Victims of brain injuries in Montana may exhibit obvious signs of trauma, such as memory loss and confusion. However, there are some less noticeable issues someone may develop as a result of the injury. Loved ones who do not know what to look for could miss the signs that the victim needs help.
Researchers from the University of California, Los Angeles, released a report in 2012 that demonstrated a link between a traumatic brain injury and anxiety disorders. In fact, even people who suffer a mild TBI were found to be at a higher risk of developing an anxiety condition. The study suggests that a brain that becomes injured was more likely to developing an “inappropriately strong” fear.
Brainline.org notes that the loved ones of someone who has had a brain injury should look for the following symptoms of an anxiety disorder:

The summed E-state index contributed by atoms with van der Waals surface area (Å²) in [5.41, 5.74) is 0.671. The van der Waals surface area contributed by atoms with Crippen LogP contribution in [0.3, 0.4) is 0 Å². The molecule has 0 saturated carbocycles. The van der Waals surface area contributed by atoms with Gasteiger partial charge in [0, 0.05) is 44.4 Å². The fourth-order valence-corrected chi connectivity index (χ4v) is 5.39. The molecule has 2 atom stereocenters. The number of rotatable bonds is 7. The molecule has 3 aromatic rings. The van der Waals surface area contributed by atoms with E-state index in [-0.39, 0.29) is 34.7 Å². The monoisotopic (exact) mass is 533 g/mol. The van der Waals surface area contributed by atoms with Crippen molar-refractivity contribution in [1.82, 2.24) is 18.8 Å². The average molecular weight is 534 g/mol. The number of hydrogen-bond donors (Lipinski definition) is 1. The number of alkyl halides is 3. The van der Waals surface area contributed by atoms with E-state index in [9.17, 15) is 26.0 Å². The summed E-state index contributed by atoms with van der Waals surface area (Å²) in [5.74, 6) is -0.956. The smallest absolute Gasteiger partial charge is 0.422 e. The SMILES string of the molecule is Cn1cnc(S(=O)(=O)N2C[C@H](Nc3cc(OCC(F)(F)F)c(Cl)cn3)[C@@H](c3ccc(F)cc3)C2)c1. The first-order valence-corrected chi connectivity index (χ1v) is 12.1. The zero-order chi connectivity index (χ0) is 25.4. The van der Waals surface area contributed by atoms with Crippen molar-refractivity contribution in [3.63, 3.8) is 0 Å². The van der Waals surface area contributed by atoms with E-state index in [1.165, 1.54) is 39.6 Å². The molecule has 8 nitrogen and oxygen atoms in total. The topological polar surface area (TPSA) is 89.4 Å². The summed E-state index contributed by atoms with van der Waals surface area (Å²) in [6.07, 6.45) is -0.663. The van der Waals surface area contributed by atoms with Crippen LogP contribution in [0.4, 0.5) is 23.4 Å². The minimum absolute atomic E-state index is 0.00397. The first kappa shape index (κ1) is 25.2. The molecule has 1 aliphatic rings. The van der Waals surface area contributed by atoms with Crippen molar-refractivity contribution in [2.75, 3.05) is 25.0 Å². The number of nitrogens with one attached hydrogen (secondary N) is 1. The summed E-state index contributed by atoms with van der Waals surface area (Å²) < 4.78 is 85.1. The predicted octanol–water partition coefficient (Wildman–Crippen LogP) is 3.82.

- Fear and worry
- A difficulty completing tasks or concentrating
- A difficulty interacting and getting along with others
- Sleeplessness or restlessness
Anxiety can manifest in panicky feelings and has also been linked to post-traumatic stress disorder.
Someone experiencing these symptoms should seek professional help. Brainline.org suggests that in addition to the possibility of treatment and medication, people with anxiety disorders may benefit from having a routine and remaining involved in everyday activities. Failing to treat the disorder can lead to long-lasting symptoms, a poor quality of life and low self-esteem. Therefore, experts urge victims of TBI to share how they are feeling with others and to be open to getting help from loved ones and professionals.